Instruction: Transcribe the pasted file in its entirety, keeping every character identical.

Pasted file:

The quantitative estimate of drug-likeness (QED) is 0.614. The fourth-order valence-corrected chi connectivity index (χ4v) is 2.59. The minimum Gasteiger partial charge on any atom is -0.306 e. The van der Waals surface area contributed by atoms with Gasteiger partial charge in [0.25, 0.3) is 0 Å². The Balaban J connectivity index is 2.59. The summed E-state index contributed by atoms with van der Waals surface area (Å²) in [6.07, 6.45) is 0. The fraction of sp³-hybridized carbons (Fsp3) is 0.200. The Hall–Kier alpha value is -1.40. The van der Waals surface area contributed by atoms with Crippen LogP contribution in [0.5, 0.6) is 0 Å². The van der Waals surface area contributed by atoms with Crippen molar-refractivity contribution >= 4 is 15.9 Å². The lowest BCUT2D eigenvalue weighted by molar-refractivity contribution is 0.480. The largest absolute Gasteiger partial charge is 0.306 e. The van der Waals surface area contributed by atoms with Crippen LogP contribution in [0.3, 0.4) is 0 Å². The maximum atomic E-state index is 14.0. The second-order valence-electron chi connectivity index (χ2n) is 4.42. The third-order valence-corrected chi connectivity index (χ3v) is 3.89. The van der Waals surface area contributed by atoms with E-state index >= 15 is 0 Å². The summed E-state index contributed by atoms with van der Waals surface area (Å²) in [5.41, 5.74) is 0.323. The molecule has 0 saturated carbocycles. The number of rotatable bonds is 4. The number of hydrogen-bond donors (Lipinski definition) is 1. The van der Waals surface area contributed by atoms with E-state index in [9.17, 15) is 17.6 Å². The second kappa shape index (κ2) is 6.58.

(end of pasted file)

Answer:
The quantitative estimate of drug-likeness (QED) is 0.614. The fourth-order valence-corrected chi connectivity index (χ4v) is 2.59. The minimum Gasteiger partial charge on any atom is -0.306 e. The van der Waals surface area contributed by atoms with Gasteiger partial charge in [0.25, 0.3) is 0 Å². The Balaban J connectivity index is 2.59. The summed E-state index contributed by atoms with van der Waals surface area (Å²) in [6.07, 6.45) is 0. The fraction of sp³-hybridized carbons (Fsp3) is 0.200. The Hall–Kier alpha value is -1.40. The van der Waals surface area contributed by atoms with Crippen LogP contribution in [0.5, 0.6) is 0 Å². The van der Waals surface area contributed by atoms with Crippen molar-refractivity contribution >= 4 is 15.9 Å². The lowest BCUT2D eigenvalue weighted by molar-refractivity contribution is 0.480. The largest absolute Gasteiger partial charge is 0.306 e. The van der Waals surface area contributed by atoms with Crippen LogP contribution in [0.3, 0.4) is 0 Å². The maximum atomic E-state index is 14.0. The second-order valence-electron chi connectivity index (χ2n) is 4.42. The third-order valence-corrected chi connectivity index (χ3v) is 3.89. The van der Waals surface area contributed by atoms with E-state index >= 15 is 0 Å². The summed E-state index contributed by atoms with van der Waals surface area (Å²) in [5.41, 5.74) is 0.323. The molecule has 0 saturated carbocycles. The number of rotatable bonds is 4. The number of hydrogen-bond donors (Lipinski definition) is 1. The van der Waals surface area contributed by atoms with E-state index in [9.17, 15) is 17.6 Å². The second kappa shape index (κ2) is 6.58.